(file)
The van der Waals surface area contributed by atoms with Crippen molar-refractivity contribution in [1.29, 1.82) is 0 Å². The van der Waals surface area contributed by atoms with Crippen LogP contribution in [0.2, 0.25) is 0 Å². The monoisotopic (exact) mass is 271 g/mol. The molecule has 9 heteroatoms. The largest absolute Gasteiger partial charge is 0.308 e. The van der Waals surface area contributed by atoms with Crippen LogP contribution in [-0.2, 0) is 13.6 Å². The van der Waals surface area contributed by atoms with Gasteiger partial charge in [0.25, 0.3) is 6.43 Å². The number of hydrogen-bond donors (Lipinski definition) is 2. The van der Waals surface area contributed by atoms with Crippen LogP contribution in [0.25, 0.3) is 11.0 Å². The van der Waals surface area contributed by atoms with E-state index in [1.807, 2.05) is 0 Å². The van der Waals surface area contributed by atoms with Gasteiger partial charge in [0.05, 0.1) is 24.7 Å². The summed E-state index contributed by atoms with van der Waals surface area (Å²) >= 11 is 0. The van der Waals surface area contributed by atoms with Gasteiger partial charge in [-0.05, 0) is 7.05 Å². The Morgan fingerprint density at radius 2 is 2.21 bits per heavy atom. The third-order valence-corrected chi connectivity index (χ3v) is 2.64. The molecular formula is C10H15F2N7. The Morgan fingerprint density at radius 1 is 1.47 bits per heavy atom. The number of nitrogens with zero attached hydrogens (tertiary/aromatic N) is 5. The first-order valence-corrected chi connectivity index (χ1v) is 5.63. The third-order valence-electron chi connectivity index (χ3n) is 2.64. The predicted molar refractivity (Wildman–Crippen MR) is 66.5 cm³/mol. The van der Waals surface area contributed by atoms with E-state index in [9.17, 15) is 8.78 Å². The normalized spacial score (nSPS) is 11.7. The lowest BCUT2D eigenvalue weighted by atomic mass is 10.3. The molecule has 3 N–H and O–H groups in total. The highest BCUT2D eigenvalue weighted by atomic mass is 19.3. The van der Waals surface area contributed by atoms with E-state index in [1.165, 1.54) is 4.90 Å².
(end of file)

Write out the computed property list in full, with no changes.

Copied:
The van der Waals surface area contributed by atoms with Crippen molar-refractivity contribution in [1.29, 1.82) is 0 Å². The van der Waals surface area contributed by atoms with Crippen LogP contribution in [0.2, 0.25) is 0 Å². The monoisotopic (exact) mass is 271 g/mol. The molecule has 9 heteroatoms. The largest absolute Gasteiger partial charge is 0.308 e. The van der Waals surface area contributed by atoms with Crippen LogP contribution in [-0.2, 0) is 13.6 Å². The van der Waals surface area contributed by atoms with Gasteiger partial charge in [0.25, 0.3) is 6.43 Å². The number of hydrogen-bond donors (Lipinski definition) is 2. The van der Waals surface area contributed by atoms with Crippen LogP contribution in [0.25, 0.3) is 11.0 Å². The van der Waals surface area contributed by atoms with E-state index in [1.807, 2.05) is 0 Å². The van der Waals surface area contributed by atoms with Gasteiger partial charge in [0.05, 0.1) is 24.7 Å². The summed E-state index contributed by atoms with van der Waals surface area (Å²) >= 11 is 0. The van der Waals surface area contributed by atoms with Gasteiger partial charge in [-0.05, 0) is 7.05 Å². The Morgan fingerprint density at radius 2 is 2.21 bits per heavy atom. The third-order valence-corrected chi connectivity index (χ3v) is 2.64. The molecular formula is C10H15F2N7. The Morgan fingerprint density at radius 1 is 1.47 bits per heavy atom. The number of nitrogens with zero attached hydrogens (tertiary/aromatic N) is 5. The first-order valence-corrected chi connectivity index (χ1v) is 5.63. The third-order valence-electron chi connectivity index (χ3n) is 2.64. The predicted molar refractivity (Wildman–Crippen MR) is 66.5 cm³/mol. The van der Waals surface area contributed by atoms with E-state index in [9.17, 15) is 8.78 Å². The normalized spacial score (nSPS) is 11.7. The lowest BCUT2D eigenvalue weighted by atomic mass is 10.3. The molecule has 3 N–H and O–H groups in total. The highest BCUT2D eigenvalue weighted by atomic mass is 19.3. The van der Waals surface area contributed by atoms with E-state index in [1.165, 1.54) is 4.90 Å².